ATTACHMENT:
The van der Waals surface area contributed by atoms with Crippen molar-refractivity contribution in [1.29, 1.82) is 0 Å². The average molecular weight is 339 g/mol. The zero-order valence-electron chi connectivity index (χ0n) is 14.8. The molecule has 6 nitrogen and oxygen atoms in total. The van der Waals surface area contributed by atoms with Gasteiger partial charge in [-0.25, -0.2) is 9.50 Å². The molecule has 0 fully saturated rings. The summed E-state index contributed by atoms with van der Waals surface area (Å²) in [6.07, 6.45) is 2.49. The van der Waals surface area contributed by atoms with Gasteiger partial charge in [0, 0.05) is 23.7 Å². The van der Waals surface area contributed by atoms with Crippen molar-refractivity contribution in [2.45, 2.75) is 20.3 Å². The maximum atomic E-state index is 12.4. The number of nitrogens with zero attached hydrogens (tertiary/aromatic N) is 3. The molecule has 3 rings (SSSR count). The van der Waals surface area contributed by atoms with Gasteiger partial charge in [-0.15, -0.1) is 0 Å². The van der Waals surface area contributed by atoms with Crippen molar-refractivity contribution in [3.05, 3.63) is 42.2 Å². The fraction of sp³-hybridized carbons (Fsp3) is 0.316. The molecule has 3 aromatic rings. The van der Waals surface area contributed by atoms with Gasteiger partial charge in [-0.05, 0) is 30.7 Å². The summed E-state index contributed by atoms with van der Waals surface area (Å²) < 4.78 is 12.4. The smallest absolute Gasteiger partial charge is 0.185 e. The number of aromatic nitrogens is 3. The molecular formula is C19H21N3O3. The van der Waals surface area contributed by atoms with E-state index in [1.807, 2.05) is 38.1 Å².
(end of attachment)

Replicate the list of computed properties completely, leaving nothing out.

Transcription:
The van der Waals surface area contributed by atoms with Crippen molar-refractivity contribution in [1.29, 1.82) is 0 Å². The average molecular weight is 339 g/mol. The zero-order valence-electron chi connectivity index (χ0n) is 14.8. The molecule has 6 nitrogen and oxygen atoms in total. The van der Waals surface area contributed by atoms with Gasteiger partial charge in [-0.25, -0.2) is 9.50 Å². The molecule has 0 fully saturated rings. The summed E-state index contributed by atoms with van der Waals surface area (Å²) in [6.07, 6.45) is 2.49. The van der Waals surface area contributed by atoms with Gasteiger partial charge in [0, 0.05) is 23.7 Å². The van der Waals surface area contributed by atoms with Crippen molar-refractivity contribution in [2.45, 2.75) is 20.3 Å². The maximum atomic E-state index is 12.4. The number of nitrogens with zero attached hydrogens (tertiary/aromatic N) is 3. The molecule has 3 rings (SSSR count). The van der Waals surface area contributed by atoms with Gasteiger partial charge in [-0.15, -0.1) is 0 Å². The van der Waals surface area contributed by atoms with Crippen molar-refractivity contribution in [3.05, 3.63) is 42.2 Å². The fraction of sp³-hybridized carbons (Fsp3) is 0.316. The molecule has 3 aromatic rings. The van der Waals surface area contributed by atoms with Gasteiger partial charge in [-0.05, 0) is 30.7 Å². The summed E-state index contributed by atoms with van der Waals surface area (Å²) < 4.78 is 12.4. The smallest absolute Gasteiger partial charge is 0.185 e. The number of aromatic nitrogens is 3. The molecular formula is C19H21N3O3. The van der Waals surface area contributed by atoms with E-state index in [1.807, 2.05) is 38.1 Å².